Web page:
The start of a new business partnership is often an exciting time. Like any new relationship, expectations for the future are bright and it’s easy to see the best in your partner.

Months (or years) later, when your business partner’s outlook has cooled and the company is struggling to pay its creditors, your own business could be in jeopardy.

Avoid getting caught up in the moment and protect your business from the bankruptcy of a partner by not neglecting the following provisions each time you draw up a contract.

Recover your lawyer’s fees in the event of breach of contract

When a person who owes money under a contract does not pay as obligated – that is to say., breaks the contract – it is an unfortunate fact of life that it will cost money to hire a lawyer to pursue collection of what is owed. You would think that the defaulting party would also have to pay your lawyer’s fees, wouldn’t you? They are the failing party here!

Well, not necessarily. If your contract does not contain a specific provision regarding who must pay attorneys’ fees and when, the default rule is that each party is responsible for paying their own attorneys’ fees.

The easy “fix” is actually to include a specific provision in the contract regarding the payment of attorney fees. This provision is part of the overall bargain between the parties. Courts will generally apply specific provisions on attorneys’ fees. Typically, the contract will state that in the event of default, the prevailing party’s attorney fees must be paid by the defaulting party. If there is a breach of contract and you need to hire an attorney to sue the defaulting party, your attorney will seek judgment against the defaulting party for all amounts due and payable under the contract (principal; interest), but in addition of this, all attorneys’ fees incurred to legitimately collect what is owed. It’s really the only way to make yourself “whole”.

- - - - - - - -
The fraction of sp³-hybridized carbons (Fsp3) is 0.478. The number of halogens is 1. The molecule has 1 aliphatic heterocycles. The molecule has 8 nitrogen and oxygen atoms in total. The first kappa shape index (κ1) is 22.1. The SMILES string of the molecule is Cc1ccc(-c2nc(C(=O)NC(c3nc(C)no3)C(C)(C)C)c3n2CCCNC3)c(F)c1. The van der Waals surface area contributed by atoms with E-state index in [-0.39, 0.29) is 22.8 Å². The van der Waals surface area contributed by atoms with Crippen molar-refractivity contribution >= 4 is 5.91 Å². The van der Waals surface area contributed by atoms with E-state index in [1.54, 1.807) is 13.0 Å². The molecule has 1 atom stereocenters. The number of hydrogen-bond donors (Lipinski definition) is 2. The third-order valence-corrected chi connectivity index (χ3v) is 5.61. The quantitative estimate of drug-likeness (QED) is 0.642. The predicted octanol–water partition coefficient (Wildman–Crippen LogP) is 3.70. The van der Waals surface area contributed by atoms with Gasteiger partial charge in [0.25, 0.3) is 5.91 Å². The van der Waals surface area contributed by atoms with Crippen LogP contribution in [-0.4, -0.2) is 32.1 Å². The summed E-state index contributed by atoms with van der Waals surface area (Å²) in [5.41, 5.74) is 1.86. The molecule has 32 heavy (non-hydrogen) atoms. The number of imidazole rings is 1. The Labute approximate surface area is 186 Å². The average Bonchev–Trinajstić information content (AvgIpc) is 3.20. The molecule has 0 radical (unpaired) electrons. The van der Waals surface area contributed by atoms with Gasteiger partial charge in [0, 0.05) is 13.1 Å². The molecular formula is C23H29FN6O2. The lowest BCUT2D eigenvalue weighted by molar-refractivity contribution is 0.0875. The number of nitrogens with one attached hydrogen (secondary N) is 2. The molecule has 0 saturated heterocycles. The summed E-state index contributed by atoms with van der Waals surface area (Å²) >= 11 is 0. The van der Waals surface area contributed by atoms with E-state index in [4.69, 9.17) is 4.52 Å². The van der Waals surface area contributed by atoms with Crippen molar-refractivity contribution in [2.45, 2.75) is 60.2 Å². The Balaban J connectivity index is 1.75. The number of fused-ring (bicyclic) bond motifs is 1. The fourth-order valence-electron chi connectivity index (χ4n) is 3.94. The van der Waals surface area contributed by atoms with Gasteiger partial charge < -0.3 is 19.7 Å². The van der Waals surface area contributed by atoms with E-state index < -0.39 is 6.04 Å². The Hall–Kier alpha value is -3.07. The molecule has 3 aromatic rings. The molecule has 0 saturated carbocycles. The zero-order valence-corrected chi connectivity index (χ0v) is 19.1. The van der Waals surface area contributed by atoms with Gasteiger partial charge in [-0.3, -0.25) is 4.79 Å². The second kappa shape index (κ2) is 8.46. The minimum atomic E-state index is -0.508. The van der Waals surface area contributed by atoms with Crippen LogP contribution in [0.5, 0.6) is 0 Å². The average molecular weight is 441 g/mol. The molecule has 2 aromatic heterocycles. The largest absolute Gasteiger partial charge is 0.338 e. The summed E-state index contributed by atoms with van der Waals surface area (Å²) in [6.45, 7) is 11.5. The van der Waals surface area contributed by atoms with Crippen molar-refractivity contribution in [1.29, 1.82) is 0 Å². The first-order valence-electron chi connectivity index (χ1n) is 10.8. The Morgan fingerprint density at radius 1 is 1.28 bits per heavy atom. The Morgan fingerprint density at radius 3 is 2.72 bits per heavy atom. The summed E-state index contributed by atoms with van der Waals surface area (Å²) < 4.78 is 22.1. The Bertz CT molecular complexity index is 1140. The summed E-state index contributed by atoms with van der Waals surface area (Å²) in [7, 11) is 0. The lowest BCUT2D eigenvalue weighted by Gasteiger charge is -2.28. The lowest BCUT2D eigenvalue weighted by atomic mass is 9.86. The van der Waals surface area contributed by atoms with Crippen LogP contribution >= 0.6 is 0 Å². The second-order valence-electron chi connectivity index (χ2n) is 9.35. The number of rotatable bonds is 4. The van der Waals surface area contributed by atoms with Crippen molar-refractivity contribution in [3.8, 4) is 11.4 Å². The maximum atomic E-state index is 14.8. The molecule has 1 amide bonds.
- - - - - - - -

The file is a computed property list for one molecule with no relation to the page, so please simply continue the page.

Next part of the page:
If the defaulting party declares bankruptcy, the good news is that the bankruptcy court will also, in general, enforce the attorney’s fee provisions in the contracts. So, if you incurred attorney’s fees to try to collect a debt before filing for bankruptcy and your contract includes an attorney’s fee clause, you can file a proof of claim (a document proving that you are entitled to payment) in the bankruptcy case not only for the principal and interest due on the date of the bankruptcy filing, but also for the total amount of attorneys’ fees you incurred before the bankruptcy case was filed .

But some bankruptcy cases are much more complicated for creditors than simply filing a proof of claim. Can you receive “post-demand” attorney fees (after filing the bankruptcy case) if your attorney needs to actively pursue your rights in the defaulting party’s bankruptcy case? In certain prescribed situations, the answer is “yes” – provided, of course, that your contract includes an attorney’s fee provision.

Hone your interest in security

If your contracts include payment terms, you probably know that a provision securing the payment obligation with a guarantee improves your chances of being reimbursed. The prospect of losing valuable assets encourages borrowers to make payments on time. If a borrower defaults, you can seize the pledged assets to cover or offset your losses. In a bankruptcy, secured creditors generally receive at least the value of the collateral, or the collateral itself.